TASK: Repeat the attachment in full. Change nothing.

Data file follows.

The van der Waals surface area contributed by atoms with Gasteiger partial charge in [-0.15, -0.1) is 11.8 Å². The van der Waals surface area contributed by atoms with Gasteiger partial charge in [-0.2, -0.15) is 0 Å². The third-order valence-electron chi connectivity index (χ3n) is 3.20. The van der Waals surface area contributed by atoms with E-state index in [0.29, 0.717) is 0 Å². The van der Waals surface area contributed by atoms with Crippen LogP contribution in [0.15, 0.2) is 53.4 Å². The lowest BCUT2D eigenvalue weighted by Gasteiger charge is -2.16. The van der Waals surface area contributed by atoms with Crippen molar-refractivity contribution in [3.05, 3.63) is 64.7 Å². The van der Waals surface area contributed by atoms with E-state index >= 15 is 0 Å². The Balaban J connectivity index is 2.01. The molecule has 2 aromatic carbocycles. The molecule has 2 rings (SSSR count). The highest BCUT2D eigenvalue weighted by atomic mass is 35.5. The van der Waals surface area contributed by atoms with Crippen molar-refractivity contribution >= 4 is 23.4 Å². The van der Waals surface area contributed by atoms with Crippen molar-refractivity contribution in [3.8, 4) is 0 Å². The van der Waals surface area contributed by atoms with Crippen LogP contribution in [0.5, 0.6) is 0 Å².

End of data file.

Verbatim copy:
The van der Waals surface area contributed by atoms with Gasteiger partial charge in [-0.15, -0.1) is 11.8 Å². The van der Waals surface area contributed by atoms with Gasteiger partial charge in [-0.2, -0.15) is 0 Å². The third-order valence-electron chi connectivity index (χ3n) is 3.20. The van der Waals surface area contributed by atoms with E-state index in [0.29, 0.717) is 0 Å². The van der Waals surface area contributed by atoms with Crippen LogP contribution in [0.15, 0.2) is 53.4 Å². The lowest BCUT2D eigenvalue weighted by Gasteiger charge is -2.16. The van der Waals surface area contributed by atoms with Crippen molar-refractivity contribution in [3.05, 3.63) is 64.7 Å². The van der Waals surface area contributed by atoms with E-state index >= 15 is 0 Å². The Balaban J connectivity index is 2.01. The molecule has 2 aromatic carbocycles. The molecule has 2 rings (SSSR count). The highest BCUT2D eigenvalue weighted by atomic mass is 35.5. The van der Waals surface area contributed by atoms with Crippen molar-refractivity contribution >= 4 is 23.4 Å². The van der Waals surface area contributed by atoms with Crippen molar-refractivity contribution in [3.8, 4) is 0 Å². The van der Waals surface area contributed by atoms with Crippen LogP contribution in [0.5, 0.6) is 0 Å².